During the seven-day tour, students visited a number of places that have high educational values in relation to the three learning themes. At the Metropolitan Area Outer Underground Discharge Channel in Kasukabe of the Saitama prefecture, the world's largest facility for flood control, students gained insights into how technology can mitigate environmental impact and manage disasters effectively.

Shibuya Crossing is an icon of the hustle and bustle in the capital of Japan. Known affectionately as the “Scramble” due to its chaotic yet lively atmosphere where countless people pass through every day, the crossing is a must-visit destination for urban life observation. During the tour, our students got a chance to experience pedestrian control at high traffic location and how the crossing represents the ultra-modern image of Tokyo.

Apart from environmental infrastructure and urban development, the tour also arranged visits to deepen students’ understanding of Japanese cultural and societal development. One of these was a visit to Showakan, also known as the National Showa Memorial Museum, where historical exhibits about people’s lives during and after the World War II were displayed. Through photographs, news films, audio-visual materials, and music collected from that time, students explored how people lived during the Showa era.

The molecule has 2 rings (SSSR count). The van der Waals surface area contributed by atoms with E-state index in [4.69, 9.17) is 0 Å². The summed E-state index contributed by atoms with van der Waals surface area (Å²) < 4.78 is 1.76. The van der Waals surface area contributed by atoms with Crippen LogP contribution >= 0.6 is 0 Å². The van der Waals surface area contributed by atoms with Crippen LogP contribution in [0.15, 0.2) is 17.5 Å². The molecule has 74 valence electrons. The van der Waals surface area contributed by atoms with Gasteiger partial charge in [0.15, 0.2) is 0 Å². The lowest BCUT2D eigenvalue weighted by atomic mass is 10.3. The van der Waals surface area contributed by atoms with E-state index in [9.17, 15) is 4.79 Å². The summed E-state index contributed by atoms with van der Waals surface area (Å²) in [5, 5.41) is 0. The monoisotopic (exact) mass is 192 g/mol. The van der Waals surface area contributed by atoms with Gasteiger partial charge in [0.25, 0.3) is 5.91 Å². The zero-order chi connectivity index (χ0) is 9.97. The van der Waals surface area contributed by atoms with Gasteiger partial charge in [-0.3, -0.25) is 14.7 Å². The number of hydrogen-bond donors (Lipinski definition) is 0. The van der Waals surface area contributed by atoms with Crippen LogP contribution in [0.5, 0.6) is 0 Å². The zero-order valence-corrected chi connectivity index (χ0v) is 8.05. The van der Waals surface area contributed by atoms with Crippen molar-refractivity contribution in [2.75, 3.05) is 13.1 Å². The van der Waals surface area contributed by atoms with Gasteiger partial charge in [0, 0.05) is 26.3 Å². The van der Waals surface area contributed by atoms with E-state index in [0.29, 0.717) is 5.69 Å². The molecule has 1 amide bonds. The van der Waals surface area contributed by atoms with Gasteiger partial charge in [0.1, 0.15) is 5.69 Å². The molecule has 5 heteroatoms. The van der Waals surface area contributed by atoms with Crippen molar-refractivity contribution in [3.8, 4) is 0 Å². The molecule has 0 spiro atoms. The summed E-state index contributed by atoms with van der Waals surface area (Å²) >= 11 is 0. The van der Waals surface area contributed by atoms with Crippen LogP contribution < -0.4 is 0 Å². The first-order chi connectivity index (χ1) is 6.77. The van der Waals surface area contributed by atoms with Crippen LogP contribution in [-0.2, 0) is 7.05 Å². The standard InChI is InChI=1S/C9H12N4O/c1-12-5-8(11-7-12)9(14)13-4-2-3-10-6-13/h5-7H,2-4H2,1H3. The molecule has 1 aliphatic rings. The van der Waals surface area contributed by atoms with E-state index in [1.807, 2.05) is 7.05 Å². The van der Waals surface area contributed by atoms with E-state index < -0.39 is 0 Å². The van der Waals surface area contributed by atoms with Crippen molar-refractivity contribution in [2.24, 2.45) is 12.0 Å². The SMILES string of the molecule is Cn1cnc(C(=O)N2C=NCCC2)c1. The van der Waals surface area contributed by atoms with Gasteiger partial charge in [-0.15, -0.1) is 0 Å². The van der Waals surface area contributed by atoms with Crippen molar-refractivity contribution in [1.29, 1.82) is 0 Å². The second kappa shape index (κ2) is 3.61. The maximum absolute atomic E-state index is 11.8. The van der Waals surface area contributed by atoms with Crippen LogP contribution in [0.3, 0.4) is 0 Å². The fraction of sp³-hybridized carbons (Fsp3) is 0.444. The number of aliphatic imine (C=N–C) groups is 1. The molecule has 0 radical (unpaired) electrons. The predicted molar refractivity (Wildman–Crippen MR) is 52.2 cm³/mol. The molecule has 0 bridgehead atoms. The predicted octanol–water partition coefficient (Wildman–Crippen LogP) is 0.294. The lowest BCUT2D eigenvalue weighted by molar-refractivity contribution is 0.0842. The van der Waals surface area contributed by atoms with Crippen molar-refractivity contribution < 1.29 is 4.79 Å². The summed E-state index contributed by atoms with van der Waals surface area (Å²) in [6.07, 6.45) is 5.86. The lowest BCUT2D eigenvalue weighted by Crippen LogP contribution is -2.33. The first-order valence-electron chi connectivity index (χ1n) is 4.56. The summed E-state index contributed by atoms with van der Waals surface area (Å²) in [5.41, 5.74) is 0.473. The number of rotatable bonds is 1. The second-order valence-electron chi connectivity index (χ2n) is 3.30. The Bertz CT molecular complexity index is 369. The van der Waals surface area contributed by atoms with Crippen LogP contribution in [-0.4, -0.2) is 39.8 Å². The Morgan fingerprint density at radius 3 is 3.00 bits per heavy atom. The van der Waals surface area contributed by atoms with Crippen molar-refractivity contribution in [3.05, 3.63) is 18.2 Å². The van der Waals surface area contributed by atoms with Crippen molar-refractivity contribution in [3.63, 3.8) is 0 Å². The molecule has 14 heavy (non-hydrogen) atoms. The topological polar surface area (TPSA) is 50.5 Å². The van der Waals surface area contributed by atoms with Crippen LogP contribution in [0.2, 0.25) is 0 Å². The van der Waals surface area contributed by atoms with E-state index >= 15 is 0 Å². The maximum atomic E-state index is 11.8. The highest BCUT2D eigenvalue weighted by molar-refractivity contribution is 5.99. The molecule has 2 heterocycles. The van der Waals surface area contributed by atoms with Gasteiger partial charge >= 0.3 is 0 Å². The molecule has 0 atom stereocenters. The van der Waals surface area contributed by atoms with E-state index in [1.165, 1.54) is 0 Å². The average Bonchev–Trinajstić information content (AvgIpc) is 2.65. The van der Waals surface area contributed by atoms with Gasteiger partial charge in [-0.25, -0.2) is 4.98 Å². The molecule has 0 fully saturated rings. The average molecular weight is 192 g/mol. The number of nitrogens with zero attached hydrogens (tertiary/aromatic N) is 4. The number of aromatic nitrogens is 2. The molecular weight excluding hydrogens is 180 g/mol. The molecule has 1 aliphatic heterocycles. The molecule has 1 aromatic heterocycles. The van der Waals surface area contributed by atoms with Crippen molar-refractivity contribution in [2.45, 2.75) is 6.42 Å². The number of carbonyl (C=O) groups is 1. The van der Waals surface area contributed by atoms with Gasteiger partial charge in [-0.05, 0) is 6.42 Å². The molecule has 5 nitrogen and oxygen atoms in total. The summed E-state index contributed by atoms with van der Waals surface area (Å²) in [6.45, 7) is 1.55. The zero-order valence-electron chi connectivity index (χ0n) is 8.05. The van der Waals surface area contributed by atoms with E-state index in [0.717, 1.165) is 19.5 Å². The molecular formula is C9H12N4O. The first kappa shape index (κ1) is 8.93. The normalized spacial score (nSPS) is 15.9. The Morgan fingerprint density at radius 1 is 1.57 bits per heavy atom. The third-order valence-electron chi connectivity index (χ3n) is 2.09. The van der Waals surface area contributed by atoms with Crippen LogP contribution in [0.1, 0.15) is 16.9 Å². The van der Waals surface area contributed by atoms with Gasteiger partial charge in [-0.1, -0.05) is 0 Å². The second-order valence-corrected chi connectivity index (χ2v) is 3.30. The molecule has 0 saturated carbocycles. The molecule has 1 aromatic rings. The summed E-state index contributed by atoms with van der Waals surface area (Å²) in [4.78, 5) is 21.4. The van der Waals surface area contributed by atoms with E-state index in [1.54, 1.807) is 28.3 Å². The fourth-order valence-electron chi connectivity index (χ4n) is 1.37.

In addition to site visits, students also attended talks given by professors from the Waseda University and Tokai University, two esteemed universities in Tokyo and the East Japan area. The talks were followed by an interactive group discussion session where students of BSocSc (GES) programme exchanged thoughts with students and professors from the two Japanese universities about the common problems faced by Japan and Hong Kong regarding achieving sustainable development goals.

A snapshot taken at Tokyo by members of group three, from left to right, front: Angel Ng Tsz-ching, Ivy Ho Sheung and Leanna Leung Lik Fong. Back: Winnie Luo Wing-yan.

Winnie’s group uses Tokyo Station as the example to explain urban development and transformation. By making use of the underground infrastructure of the station, the redevelopment project of Tokyo Station has provided extra space for a range of urban activities. The group also explores other positive impacts brought by the redevelopment of the station.